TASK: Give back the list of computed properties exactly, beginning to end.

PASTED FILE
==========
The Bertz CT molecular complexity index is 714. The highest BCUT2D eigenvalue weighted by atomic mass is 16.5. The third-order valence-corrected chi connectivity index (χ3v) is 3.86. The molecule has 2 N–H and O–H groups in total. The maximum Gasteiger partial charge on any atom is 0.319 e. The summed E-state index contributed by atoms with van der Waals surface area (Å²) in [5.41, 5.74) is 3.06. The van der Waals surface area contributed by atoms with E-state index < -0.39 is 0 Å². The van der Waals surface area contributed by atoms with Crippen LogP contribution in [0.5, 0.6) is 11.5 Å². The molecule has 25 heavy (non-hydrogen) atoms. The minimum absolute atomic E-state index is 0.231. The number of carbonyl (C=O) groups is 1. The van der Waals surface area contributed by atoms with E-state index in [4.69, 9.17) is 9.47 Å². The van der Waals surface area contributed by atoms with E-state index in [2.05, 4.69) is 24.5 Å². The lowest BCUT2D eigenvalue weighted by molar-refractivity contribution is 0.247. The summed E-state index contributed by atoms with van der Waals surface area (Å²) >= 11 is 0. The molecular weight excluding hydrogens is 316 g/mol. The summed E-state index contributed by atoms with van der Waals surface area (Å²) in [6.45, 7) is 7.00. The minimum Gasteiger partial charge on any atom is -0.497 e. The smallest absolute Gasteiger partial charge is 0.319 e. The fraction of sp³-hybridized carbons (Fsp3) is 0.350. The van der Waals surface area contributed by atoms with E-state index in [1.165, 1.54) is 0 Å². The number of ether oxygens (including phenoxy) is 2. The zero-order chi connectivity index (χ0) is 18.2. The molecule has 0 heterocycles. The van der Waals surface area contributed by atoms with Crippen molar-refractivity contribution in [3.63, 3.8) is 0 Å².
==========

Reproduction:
The Bertz CT molecular complexity index is 714. The highest BCUT2D eigenvalue weighted by atomic mass is 16.5. The third-order valence-corrected chi connectivity index (χ3v) is 3.86. The molecule has 2 N–H and O–H groups in total. The maximum Gasteiger partial charge on any atom is 0.319 e. The summed E-state index contributed by atoms with van der Waals surface area (Å²) in [5.41, 5.74) is 3.06. The van der Waals surface area contributed by atoms with E-state index < -0.39 is 0 Å². The van der Waals surface area contributed by atoms with Crippen LogP contribution in [0.5, 0.6) is 11.5 Å². The molecule has 25 heavy (non-hydrogen) atoms. The minimum absolute atomic E-state index is 0.231. The number of carbonyl (C=O) groups is 1. The van der Waals surface area contributed by atoms with E-state index in [4.69, 9.17) is 9.47 Å². The van der Waals surface area contributed by atoms with E-state index in [2.05, 4.69) is 24.5 Å². The lowest BCUT2D eigenvalue weighted by molar-refractivity contribution is 0.247. The summed E-state index contributed by atoms with van der Waals surface area (Å²) >= 11 is 0. The molecular weight excluding hydrogens is 316 g/mol. The summed E-state index contributed by atoms with van der Waals surface area (Å²) in [6.45, 7) is 7.00. The minimum Gasteiger partial charge on any atom is -0.497 e. The smallest absolute Gasteiger partial charge is 0.319 e. The fraction of sp³-hybridized carbons (Fsp3) is 0.350. The van der Waals surface area contributed by atoms with E-state index in [1.165, 1.54) is 0 Å². The number of ether oxygens (including phenoxy) is 2. The zero-order chi connectivity index (χ0) is 18.2. The molecule has 0 heterocycles. The van der Waals surface area contributed by atoms with Crippen molar-refractivity contribution in [3.63, 3.8) is 0 Å².